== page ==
UK ‘will fall into recession’ following bond market chaos – latest updates
Urban investment giant Abrdn is forecasting that the UK may yet slip into recession after bond market turmoil.
The cost of government borrowing has risen since data on Wednesday showed the UK economy’s core inflation, which excludes volatile food and energy prices, rose to a 31-year high of 6.8 percent in April.
Luke Hickmore, investment director at Abrdn, said a higher interest rate would impact people’s mortgage costs and lead to a recession “late this year or early next year”.
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What happened overnight?
Asian markets were mixed on Friday as a deadline loomed for Congress to reach an agreement on the US government debt or face a potentially catastrophic default.
Tokyo and Seoul rose while Shanghai and Sydney fell. Hong Kong was closed for a public holiday.
Shares of technology companies also rose in Asia, where the Nikkei 225 in Tokyo rose 0.7 percentage point to 31,019.61. In Seoul, the Kospi rose 0.2 percent to 2,559.91, helped by a 2 percent rise in the share price of Samsung Electronics, South Korea’s largest company.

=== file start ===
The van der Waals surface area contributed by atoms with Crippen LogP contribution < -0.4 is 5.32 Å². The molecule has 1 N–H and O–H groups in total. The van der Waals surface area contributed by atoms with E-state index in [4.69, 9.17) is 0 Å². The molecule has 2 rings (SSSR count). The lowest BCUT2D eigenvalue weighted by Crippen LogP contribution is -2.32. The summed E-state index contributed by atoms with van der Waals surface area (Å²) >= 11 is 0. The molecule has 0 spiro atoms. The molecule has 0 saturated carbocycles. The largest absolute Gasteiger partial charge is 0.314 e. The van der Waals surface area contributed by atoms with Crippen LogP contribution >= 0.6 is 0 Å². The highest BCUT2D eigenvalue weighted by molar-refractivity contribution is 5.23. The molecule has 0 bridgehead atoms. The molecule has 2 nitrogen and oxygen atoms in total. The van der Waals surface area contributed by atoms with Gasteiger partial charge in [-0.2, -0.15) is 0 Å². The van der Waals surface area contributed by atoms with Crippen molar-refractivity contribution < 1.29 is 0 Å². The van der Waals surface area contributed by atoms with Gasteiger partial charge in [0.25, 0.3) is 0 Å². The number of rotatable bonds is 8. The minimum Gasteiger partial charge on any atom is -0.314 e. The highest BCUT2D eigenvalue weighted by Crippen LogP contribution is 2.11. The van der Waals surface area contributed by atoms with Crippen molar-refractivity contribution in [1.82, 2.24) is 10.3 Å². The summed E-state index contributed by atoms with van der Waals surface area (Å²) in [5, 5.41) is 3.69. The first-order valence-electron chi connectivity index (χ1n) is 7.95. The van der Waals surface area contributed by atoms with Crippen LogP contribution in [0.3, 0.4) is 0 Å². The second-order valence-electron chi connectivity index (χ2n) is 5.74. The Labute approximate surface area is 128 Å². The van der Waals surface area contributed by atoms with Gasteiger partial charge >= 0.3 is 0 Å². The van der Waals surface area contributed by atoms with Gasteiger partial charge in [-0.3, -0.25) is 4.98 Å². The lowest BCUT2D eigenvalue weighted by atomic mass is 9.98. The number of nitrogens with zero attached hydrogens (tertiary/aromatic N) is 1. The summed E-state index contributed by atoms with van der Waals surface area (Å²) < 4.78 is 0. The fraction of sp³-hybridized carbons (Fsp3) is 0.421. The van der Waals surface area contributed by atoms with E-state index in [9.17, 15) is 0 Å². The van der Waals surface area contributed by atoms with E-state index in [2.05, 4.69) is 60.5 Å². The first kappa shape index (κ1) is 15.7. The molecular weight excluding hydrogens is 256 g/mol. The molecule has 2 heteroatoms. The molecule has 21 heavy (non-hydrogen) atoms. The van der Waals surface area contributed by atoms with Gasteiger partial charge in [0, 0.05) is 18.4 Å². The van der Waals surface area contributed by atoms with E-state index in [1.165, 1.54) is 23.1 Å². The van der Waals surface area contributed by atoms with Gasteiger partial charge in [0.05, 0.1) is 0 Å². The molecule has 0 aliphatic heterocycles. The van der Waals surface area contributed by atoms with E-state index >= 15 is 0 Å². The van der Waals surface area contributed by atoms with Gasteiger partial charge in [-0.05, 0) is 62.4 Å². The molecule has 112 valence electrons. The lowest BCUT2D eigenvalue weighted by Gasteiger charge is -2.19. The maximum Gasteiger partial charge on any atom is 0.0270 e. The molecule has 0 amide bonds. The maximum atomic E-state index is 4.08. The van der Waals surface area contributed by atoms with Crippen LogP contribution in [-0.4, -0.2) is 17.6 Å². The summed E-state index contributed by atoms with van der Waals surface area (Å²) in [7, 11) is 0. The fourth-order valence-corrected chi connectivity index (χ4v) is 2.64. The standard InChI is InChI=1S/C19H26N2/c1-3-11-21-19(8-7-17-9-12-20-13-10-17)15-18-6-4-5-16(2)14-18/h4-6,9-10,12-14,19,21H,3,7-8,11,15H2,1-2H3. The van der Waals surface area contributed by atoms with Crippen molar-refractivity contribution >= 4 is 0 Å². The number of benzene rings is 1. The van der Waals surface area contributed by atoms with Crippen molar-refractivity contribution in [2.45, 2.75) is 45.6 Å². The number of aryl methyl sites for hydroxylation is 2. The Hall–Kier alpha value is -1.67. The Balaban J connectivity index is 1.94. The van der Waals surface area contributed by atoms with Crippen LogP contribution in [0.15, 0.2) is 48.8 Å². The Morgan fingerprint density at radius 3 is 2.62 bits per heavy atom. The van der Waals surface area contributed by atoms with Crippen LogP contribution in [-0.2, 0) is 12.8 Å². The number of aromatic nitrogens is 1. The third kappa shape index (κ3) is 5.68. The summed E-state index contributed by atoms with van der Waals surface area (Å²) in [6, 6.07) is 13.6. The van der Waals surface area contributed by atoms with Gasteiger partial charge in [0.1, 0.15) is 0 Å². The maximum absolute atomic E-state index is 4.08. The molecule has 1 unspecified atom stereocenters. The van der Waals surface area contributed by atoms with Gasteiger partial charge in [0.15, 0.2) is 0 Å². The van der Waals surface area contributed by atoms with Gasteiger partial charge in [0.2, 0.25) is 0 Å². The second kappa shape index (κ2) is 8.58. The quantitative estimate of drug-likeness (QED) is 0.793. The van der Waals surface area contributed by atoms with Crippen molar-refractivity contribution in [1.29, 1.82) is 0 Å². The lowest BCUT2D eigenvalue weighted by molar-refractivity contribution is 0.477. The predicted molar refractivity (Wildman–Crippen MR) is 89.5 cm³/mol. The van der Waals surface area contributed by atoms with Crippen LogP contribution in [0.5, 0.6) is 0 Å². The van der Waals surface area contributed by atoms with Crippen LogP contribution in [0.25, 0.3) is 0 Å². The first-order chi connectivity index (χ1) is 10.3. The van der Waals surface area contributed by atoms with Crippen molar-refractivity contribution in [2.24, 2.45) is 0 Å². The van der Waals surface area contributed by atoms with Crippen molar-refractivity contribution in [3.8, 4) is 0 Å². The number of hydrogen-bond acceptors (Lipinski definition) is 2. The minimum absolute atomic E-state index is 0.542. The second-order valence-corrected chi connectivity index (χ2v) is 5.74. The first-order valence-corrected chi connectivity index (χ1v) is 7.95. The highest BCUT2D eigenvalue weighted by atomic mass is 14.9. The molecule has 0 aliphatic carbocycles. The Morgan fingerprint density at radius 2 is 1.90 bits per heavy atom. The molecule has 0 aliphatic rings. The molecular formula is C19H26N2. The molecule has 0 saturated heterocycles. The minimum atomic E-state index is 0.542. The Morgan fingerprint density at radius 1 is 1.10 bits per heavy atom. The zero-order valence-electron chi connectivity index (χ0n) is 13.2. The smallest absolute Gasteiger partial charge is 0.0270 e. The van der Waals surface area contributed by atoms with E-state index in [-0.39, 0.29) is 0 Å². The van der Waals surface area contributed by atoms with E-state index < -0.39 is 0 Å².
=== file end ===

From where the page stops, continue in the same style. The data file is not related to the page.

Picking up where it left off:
The Shanghai Composite Index was down 0.1 percent to 3,196.89, while the S&P/ASX 200 in Sydney was up less than 0.1 percent to 7,142.60.
Wall Street closed sharply higher on Thursday after a mega-prediction from Nvidia sent the chipmaker’s shares soaring and sparked a rally in AI-related companies, while investors looked for signs of progress in the debt ceiling negotiations in the US US waited.
The S&P 500 rose 0.9% to end the session at 4,151.28 points.
The Nasdaq Composite rose 1.7 percent to 12,698.09 points, while the Dow Jones Industrial Average fell 0.1 percent to 32,764.65 points.
Meanwhile, yields on policy-sensitive two-year government bonds hit their highest level since March as investors continued to demand a premium for securities that face the greatest risk of not being repaid if the government exhausts its borrowing capacity.